1. College tennis is relevant to his degree plan. He refuses to tell me though. Of course, the only time he used his backhand during the match yesterday was for slices and drop shots. Probably has trouble with back swing, timing, and follow through.

    2. I 100% disagree with you on the difference between a cheap racquet and a player's racquet. One of the things is the material. Most cheap racquets are made out of aluminum, titanium, and other compounds. He has a good racquet, he just prefers his old one. He was never taught to watch the ball hit the strings as you perform the stroke as well. Most of this falls on technique. I think he has great potential, just very bad luck with development.

    3. He's planning on talking to the new coach at his old high school and set up some lessons.

    4. There are no backboards at the local club. Just a ball machine. But everything else is fair game.

    Thanks again with your advice. I'll forward them to him.
     
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  5. MarinaHighTennis

    MarinaHighTennis Professional

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    Well I started playing tennis at 15 years old with no coaching
     
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  6. Overdrive

    Overdrive Legend

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    How did you develop?

    Your insights would really help.
     
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  7. drgchen

    drgchen Rookie

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    I know that I am a bit harsh but hard workers do often succeed.

    Ball machines are excellent for timing. First you try to get all of the returns into the court, then you try to place all the returns into a particular spot.
    14 is not too late to develop into a great player. My last pro hitting partner is a futures player who was successful 4years division one and nationally ranked. Started at 14.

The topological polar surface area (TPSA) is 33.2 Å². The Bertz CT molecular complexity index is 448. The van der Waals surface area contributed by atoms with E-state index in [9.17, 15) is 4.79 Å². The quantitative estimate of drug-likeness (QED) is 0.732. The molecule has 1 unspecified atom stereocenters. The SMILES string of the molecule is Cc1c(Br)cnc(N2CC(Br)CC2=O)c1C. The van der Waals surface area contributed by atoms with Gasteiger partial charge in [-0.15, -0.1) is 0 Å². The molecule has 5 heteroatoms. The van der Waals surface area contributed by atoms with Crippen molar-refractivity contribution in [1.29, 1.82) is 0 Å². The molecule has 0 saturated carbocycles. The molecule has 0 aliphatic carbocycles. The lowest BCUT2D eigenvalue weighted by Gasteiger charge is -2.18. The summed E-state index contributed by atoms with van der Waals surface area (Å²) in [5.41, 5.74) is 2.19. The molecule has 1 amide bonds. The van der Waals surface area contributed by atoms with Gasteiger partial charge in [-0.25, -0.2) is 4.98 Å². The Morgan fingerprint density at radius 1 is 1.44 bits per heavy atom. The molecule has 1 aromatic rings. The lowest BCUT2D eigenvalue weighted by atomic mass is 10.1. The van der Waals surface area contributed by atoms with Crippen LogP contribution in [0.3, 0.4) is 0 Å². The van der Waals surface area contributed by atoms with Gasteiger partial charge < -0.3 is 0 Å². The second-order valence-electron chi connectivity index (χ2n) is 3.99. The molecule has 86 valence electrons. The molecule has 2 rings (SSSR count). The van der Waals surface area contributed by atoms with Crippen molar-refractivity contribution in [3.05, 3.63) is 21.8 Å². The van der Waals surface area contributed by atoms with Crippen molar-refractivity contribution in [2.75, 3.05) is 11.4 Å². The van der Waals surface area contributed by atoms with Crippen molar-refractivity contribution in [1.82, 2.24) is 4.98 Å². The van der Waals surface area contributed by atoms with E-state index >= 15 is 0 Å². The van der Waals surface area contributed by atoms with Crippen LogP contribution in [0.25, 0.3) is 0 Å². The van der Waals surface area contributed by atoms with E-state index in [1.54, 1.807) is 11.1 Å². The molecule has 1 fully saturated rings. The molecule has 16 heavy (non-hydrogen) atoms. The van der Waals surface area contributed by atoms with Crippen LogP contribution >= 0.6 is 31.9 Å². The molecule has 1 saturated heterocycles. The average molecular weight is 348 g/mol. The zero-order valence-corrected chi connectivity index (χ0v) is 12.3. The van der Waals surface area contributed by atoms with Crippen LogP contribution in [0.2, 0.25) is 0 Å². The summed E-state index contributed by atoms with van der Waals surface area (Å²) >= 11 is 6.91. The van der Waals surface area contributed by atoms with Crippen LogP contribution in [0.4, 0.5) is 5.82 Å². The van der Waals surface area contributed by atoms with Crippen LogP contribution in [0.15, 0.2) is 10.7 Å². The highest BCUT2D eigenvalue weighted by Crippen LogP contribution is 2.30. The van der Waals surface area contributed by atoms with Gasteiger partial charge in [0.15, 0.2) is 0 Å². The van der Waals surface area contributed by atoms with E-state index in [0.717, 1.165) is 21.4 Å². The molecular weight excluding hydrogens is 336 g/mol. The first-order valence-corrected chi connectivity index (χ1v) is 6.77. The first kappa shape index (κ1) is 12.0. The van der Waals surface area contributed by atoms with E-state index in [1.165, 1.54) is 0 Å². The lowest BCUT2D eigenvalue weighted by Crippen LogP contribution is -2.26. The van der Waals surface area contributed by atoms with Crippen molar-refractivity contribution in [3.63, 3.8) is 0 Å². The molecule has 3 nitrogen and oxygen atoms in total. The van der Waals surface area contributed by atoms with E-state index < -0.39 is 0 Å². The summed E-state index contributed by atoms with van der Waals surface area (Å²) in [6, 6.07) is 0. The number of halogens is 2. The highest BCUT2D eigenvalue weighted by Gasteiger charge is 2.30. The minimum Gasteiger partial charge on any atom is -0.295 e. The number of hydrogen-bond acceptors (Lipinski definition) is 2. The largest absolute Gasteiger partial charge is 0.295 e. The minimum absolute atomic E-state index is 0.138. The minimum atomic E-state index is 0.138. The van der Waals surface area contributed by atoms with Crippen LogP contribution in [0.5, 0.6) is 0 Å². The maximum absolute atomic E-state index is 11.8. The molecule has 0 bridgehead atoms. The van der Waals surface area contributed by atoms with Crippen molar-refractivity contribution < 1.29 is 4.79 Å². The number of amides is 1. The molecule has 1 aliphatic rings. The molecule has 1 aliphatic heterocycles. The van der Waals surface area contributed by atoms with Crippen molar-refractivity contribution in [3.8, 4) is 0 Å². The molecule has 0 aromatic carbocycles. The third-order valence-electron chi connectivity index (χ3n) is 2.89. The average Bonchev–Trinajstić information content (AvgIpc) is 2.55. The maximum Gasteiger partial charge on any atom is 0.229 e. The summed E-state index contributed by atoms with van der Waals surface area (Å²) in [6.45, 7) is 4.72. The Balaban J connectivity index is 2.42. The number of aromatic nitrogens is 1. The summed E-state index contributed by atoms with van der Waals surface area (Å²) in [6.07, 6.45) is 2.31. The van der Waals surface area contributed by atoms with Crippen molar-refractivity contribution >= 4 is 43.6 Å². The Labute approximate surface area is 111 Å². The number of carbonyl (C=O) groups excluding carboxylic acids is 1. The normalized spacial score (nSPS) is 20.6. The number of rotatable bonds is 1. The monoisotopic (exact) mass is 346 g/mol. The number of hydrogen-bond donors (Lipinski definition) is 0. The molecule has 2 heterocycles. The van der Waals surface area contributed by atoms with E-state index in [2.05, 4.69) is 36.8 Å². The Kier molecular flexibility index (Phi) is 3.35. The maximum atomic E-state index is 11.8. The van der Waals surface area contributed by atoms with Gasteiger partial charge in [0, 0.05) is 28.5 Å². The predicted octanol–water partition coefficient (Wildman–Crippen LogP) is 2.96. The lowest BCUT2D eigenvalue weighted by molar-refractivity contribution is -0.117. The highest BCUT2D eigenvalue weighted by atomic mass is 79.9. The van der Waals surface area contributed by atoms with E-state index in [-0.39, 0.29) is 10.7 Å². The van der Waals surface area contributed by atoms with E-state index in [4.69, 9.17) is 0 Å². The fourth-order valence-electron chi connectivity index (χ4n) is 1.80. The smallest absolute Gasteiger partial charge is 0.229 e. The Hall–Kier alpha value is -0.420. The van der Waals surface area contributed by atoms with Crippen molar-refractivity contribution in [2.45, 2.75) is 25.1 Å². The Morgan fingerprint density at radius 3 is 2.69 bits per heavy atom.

One handed backhands are very difficult to hit properly. The timing is critical. Also make sure that there is a full backswing and a full followthrough. Watch gasquet on youtube. Also wawrinka has a good backhand. You need to hold the racquet at an extreme eastern forehand grip and strike with the backhand side.

    You are wrong about the drastic differences in quality of racquet and performance. Many club pros use whatever racquet is off the rack and available. I played an exhibition against a high ranked usc player using a prestrung off the shelf $40 dollar racquet, and played the best tennis of my life. Often when I travel to play tennis I will buy a racquet when I get to my destination so I don't have to drag my bag and my quality stuff. Plus the airports are a pain these days.

    Biggest mistake made in recreational tennis is hitting too hard while being inconsistent. When the ball is out, the point is over. Most juniors I see hit too hard with no consistency.
     
    Last edited: Sep 1, 2013
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  8. Overdrive

    Overdrive Legend

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    Harsh? I rather read/hear realistic comments than insincere ones.

    Extreme eastern forehand? Wow, he was using semi-western!

    Sure, go ahead about the cheaper racquets. I never stated that all cheap racquets are terrible.

    Right, when you grip the racquet too hard to try and "get more power", you over-tighten your wrist muscles, slow down the snap of your wrist, and thereby lose power. Furthermore, the entire stroke would be rigid and the control of the ball would be harder to maintain.

    Anyways, thanks again!
     
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  9. ClarkC

    ClarkC Hall of Fame

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    Summary: The only strength of his game is his serve, especially his placement on the serve ... but he double faults enough to cause problems.

    Perhaps his serve is not as good as he thinks it is? Sounds like EVERY stroke needs work. It will take a real commitment of time, but he can improve every stroke if he is dedicated to it.
     
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  10. Overdrive

    Overdrive Legend